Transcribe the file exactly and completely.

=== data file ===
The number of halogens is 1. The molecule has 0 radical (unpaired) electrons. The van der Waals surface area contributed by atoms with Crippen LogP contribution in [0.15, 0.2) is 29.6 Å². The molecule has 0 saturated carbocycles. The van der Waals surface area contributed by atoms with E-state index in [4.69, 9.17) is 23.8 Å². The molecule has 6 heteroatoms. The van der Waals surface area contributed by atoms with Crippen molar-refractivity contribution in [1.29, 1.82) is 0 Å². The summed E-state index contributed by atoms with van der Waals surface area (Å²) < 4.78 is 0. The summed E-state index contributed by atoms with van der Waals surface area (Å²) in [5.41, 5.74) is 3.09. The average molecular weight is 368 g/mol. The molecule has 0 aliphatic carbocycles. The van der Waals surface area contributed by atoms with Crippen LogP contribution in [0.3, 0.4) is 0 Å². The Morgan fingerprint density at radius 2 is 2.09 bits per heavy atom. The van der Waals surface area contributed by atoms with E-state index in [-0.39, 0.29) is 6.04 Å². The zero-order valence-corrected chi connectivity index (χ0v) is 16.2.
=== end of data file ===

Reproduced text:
The number of halogens is 1. The molecule has 0 radical (unpaired) electrons. The van der Waals surface area contributed by atoms with Crippen LogP contribution in [0.15, 0.2) is 29.6 Å². The molecule has 0 saturated carbocycles. The van der Waals surface area contributed by atoms with E-state index in [4.69, 9.17) is 23.8 Å². The molecule has 6 heteroatoms. The van der Waals surface area contributed by atoms with Crippen molar-refractivity contribution in [1.29, 1.82) is 0 Å². The summed E-state index contributed by atoms with van der Waals surface area (Å²) < 4.78 is 0. The summed E-state index contributed by atoms with van der Waals surface area (Å²) in [5.41, 5.74) is 3.09. The average molecular weight is 368 g/mol. The molecule has 0 aliphatic carbocycles. The van der Waals surface area contributed by atoms with Crippen LogP contribution in [0.3, 0.4) is 0 Å². The Morgan fingerprint density at radius 2 is 2.09 bits per heavy atom. The van der Waals surface area contributed by atoms with E-state index in [-0.39, 0.29) is 6.04 Å². The zero-order valence-corrected chi connectivity index (χ0v) is 16.2.